While technology companies are increasing their role in advanced vehicle components, two major suppliers say they aren't worried about losing their Tier 1 status.
Manufacturing cars and trucks is too tough and complex for tech companies to take over, they reason.
"To make 12 million or 13 million turbochargers, so that every few seconds one comes off the assembly line, and every one of them has to be bulletproof — that's not an easy thing to do," said Chris Thomas, chief technology officer of BorgWarner Inc. "And that's why there are only a few companies in the world that can do it."
Thomas discounted the threat. But the idea of tech company encroachment is in the air.
In earnings calls after quarterly reports this year, Wall Street analysts have expressed concern about Silicon Valley chip makers disrupting the auto industry in general, and the supplier business in particular.
Kevin Clark, CEO of Delphi Automotive, expressed confidence in automotive suppliers during a conference call with analysts last month.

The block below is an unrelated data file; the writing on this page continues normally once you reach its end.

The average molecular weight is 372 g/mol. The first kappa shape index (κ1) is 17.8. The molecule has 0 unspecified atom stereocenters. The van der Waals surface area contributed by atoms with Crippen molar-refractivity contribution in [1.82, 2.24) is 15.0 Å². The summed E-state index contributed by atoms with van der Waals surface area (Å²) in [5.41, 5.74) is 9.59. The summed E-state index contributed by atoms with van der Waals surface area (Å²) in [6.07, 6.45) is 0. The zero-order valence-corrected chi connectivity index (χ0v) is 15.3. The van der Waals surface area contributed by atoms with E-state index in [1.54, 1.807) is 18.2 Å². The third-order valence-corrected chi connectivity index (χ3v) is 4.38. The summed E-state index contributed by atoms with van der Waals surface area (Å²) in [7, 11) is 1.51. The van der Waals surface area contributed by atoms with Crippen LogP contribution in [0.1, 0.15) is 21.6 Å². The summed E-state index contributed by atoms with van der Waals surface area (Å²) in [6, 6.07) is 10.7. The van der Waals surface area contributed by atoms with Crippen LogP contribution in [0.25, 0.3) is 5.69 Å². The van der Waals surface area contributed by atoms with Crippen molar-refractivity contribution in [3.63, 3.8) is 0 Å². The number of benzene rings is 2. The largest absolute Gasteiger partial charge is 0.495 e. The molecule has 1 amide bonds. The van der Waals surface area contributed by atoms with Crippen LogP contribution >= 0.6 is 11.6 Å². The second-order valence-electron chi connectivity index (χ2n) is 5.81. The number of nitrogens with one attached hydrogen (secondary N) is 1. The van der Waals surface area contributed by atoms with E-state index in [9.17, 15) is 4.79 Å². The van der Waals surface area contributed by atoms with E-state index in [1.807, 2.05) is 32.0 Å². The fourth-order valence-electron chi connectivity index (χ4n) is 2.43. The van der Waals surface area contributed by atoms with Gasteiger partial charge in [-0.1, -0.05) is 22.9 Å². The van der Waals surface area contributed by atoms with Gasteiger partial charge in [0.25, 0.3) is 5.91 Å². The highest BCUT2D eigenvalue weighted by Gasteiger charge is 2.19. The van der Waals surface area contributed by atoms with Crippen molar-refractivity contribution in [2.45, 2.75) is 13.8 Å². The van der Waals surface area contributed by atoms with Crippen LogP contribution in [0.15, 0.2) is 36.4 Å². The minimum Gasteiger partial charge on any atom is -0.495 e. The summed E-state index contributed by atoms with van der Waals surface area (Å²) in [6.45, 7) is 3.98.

"I think one of the recognitions from both the technology players outside of the industry as well as the industry itself is the complexity of performance, complexity of quality, the complexity related to how you need to 'architect' a vehicle to do all the things that the industry and consumers are asking vehicles to have, whether it be autonomous driving, or active safety, or infotainment, or more clusters in a car," Clark said. "All that requires more signal distribution, higher computing powers. And those are areas where typically those players don't have those capabilities. Players like us do."
In a separate phone interview, Mary Gustanski, Delphi's vice president of engineering and program management, echoed Clark's point. Getting multiple systems integrated and operating faultlessly in a vehicle is easier said than done, she said.
"They are great at doing the silicon wafer," she said of the tech companies. "But you have to put it in something."
She pointed out that engineers and manufacturers must physically connect the supplied computing devices. Engineering decisions have to be made about what connectors to use and how they should be mounted on a circuit board that will go into a casting that must withstand high operating temperatures and meet vehicle specs for noise, vibration and harshness.
"Many Silicon Valley companies — the Intels, the Nvidias — might feel they could be the Tier 1. It's their chip that's being used to do the actual computing, and computing is their game. But I respect their capability, is what I would say."